Stewart solidifies Open bid 1-stroke lead raised to 4 despite windy play, hard greens at Olympic

Lehman, Tway tied for 2nd

'91 Open champ looks for 1st win since '95

June 21, 1998|By Don Markus | Don Markus,SUN STAFF

SAN FRANCISCO -- Payne Stewart hasn't turned the 98th U.S. Open at the Olympic Club into a two-flight event, as Tiger Woods did at last year's Masters and Nick Price did four years ago in the PGA Championship at Southern Hills.

But a player known more for what he wears than what he wins did his best to show there is more to him than a fancy wardrobe. While many of those in contention coming into yesterday's third round faltered on the windy fairways and rock-hard greens, Stewart managed to hold his game together.

As a result, a one-shot lead after each of the first two rounds has become four going into today's final round. Seven years after he went wire-to-wire and beat Scott Simpson in a playoff to win the Open at Hazeltine, Stewart is on the brink of a victory that will redefine, if not rejuvenate, his career.

After starting out with an eagle, two subsequent bogeys left Stewart at even-par 70 for the round and 3-under par 207 for the tournament. It also left Stewart four shots ahead of Tom Lehman and Bob Tway, five up on former Open champion Lee Janzen and Price.

"If I think I've played the first three rounds using smoke and mirrors, I'm kidding myself," said Stewart, 41. "There's no reason not to think I'm going to come out and play good golf tomorrow. If I come out and let the situation intimidate me, it's my own fault."

Some in contention going into yesterday might have been overwhelmed by the circumstances or overrun by the conditions.

Matt Kuchar, the 19-year-old U.S. Amateur champion, bogeyed five of the last eight holes to finish at 6-over 76 (5-over for the tournament). Jeff Maggert, who was in contention last year until the last three holes at Congressional, shot 5-over 75 to fall six shots behind, and tied with Steve Stricker (68).

"I didn't think I was ever in contention," said Kuchar, who started the day two shots behind and was never closer than four after Stewart's eagle. "I really didn't have any expectations to win."

Neither did Stewart, who also won the 1989 PGA Championship but will be looking for his first victory since the 1995 Houston Open. None of the four players closest to Stewart has won lately, either, but all have major championships on their resume.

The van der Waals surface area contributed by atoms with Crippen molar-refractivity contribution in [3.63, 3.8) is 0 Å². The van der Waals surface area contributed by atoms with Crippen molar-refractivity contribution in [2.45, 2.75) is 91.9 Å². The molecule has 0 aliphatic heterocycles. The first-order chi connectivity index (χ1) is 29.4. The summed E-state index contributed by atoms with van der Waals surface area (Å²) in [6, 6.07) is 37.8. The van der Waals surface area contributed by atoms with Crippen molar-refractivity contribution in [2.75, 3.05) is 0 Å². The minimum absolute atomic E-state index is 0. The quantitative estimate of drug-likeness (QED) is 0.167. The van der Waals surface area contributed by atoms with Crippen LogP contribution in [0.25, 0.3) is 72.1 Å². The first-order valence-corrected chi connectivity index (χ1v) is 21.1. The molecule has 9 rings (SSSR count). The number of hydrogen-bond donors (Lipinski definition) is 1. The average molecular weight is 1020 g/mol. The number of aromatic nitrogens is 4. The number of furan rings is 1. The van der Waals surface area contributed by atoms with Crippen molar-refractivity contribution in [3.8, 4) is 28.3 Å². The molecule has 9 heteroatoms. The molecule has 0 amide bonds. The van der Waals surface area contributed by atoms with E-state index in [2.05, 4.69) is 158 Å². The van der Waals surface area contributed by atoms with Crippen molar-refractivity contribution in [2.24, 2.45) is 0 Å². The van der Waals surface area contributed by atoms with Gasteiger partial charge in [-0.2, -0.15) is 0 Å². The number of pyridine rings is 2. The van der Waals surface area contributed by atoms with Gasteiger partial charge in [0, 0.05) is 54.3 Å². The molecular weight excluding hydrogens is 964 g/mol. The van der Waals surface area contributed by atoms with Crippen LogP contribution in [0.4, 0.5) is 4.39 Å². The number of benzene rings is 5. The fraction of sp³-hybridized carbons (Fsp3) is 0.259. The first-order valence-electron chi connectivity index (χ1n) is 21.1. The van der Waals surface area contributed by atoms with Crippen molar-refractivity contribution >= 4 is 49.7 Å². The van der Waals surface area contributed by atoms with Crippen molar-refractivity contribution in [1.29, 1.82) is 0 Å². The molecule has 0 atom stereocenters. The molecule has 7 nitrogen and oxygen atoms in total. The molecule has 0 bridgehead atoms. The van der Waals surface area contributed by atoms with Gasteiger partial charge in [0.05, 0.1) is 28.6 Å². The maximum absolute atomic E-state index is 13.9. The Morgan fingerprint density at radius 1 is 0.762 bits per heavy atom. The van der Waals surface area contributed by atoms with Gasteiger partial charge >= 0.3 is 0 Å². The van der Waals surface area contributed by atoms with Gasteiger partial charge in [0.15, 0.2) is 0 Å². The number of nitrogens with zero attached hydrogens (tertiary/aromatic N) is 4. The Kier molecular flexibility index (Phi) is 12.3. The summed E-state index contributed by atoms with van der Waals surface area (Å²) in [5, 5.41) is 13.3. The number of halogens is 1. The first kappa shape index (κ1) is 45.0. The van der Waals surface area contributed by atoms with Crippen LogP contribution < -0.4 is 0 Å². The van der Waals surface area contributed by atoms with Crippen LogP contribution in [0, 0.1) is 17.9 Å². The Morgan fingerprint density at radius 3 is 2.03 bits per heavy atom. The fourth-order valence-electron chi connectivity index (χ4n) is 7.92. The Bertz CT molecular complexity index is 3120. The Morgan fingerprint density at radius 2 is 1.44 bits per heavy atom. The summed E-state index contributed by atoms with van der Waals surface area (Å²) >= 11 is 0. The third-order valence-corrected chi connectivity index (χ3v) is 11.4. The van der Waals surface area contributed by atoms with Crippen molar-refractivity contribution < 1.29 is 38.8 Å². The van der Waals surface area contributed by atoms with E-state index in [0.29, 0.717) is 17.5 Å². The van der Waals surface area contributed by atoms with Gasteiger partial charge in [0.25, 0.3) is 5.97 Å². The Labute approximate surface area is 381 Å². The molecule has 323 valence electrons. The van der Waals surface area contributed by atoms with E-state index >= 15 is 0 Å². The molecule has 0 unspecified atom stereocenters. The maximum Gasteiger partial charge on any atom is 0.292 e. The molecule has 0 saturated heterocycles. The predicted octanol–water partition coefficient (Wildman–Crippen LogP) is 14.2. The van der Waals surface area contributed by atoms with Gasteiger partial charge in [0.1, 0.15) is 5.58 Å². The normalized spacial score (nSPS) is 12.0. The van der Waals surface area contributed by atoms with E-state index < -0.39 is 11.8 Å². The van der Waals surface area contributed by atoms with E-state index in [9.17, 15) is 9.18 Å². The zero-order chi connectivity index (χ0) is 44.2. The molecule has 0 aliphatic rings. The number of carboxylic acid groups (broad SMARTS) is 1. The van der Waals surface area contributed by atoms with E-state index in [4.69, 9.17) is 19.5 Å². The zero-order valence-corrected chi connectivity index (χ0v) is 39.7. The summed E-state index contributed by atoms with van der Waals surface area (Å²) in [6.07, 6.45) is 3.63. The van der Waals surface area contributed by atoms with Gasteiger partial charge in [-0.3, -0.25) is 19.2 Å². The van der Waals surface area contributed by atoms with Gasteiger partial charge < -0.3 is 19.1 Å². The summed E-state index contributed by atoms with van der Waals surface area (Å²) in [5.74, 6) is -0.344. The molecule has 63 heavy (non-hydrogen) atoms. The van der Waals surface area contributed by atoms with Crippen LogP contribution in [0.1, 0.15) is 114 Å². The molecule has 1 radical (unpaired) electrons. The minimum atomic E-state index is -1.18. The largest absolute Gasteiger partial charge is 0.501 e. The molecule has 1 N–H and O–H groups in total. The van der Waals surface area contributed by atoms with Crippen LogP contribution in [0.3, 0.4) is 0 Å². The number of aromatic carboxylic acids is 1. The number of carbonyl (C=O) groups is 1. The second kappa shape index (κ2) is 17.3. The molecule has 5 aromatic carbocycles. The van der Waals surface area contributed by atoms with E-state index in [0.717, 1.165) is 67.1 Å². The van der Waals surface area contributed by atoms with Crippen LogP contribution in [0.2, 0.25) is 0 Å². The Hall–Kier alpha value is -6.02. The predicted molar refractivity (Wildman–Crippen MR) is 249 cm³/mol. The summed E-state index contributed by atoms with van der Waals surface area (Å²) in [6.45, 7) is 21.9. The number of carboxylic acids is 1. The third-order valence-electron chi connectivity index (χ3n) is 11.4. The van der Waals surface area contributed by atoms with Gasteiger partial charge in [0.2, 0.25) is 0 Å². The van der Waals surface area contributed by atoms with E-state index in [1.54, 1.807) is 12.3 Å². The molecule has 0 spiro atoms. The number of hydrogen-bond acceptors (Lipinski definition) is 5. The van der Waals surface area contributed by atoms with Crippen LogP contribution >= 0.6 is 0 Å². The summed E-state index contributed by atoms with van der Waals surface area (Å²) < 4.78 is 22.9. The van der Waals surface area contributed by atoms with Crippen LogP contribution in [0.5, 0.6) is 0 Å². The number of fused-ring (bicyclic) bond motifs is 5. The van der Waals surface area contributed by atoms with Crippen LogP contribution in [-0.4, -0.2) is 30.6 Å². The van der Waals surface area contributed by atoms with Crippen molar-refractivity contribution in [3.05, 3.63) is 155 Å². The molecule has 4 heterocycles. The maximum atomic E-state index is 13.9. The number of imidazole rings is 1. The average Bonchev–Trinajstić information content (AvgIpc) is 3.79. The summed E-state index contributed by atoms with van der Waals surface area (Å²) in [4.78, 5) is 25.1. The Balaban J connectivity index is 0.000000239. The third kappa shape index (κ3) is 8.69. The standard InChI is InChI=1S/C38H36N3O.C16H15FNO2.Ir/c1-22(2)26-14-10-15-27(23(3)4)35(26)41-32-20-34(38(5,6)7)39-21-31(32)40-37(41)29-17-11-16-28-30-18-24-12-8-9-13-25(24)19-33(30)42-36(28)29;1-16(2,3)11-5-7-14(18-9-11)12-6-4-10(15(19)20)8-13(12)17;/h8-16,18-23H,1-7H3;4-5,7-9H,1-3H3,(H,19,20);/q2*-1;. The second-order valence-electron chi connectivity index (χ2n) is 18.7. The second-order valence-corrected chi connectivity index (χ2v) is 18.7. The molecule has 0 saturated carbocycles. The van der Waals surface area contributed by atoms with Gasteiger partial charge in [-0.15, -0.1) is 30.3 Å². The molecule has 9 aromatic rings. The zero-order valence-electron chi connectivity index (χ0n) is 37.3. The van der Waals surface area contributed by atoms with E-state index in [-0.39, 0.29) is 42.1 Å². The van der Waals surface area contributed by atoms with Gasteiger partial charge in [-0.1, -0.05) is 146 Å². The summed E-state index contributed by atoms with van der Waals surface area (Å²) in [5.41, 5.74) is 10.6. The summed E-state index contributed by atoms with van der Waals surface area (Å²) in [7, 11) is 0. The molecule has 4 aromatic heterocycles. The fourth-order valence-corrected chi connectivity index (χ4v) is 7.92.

Lehman, who has come agonizingly close to winning the Open the past three years, won the British Open two years ago. Tway won the 1986 PGA Championship. Janzen won the 1993 U.S. Open. Price won both the PGA and British Open in 1994.

"Five back is a tall order the way he's playing, but anything can happen on this golf course," said Price, who lost a stroke to Stewart yesterday by shooting a 1-over par 71. "Every thing depends on how Payne does. If he plays the way he's been playing, he'll be very tough to catch."

Stewart is looking to become the first wire-to-wire winner of the Open since he won at Hazeltine in 1991. The four-shot lead for Stewart is also the largest after 54 holes since Jacklin led by the same margin at Hazeltine 28 years ago.

Some of the same good fortune Stewart had at Hazeltine -- in- cluding a ball bouncing off a rock in the water and landing on the green during the playoff -- seems to be with him here.

"I would definitely draw on that experience tomorrow," Stewart said. "If I get in a situation where I'm being mentally tested, I'm a big advocate of self-motivating myself. I would tell myself, 'You've been here before. You've done this. You're a champion. There's no reason you can't be a champion tomorrow.' "

Stewart had the look -- and the luck -- of a champion yesterday. Aside from the eagle putt from 20 feet on the 533-yard par-5 first hole, Stewart seemed to be able to recover from whatever obstacles he faced.

After making a bogey on the par-4 sixth hole, he hit his tee shot on the 137-yard par-3 eighth to within two feet and made birdie.

On the ninth hole, he hit his tee shot into the right rough, but it was where the thick grass had been trampled down. His second shot was short of the green, but he chipped from 70 feet to within five feet and saved par. He also caught a good lie to the left of the 13th green and chipped to within a foot for par.

"The secret is that if you miss the fairway, miss it wide enough where you're in the gallery where they walk because it's smooth over there," joked Stewart. "You have to get some good breaks to win golf tournaments, whether it's the Open or any other golf tournament. You have to take advantage of your breaks, and that's what I'm doing."

Today, Stewart will try to take advantage of how difficult the course is playing and the fact that someone coming out of the pack to shoot a low score seems unlikely. With the combination of bright sun and cool breezes expected to continue, the Lake Course could be dry and crusty unless the USGA decides to water more than it did yesterday.

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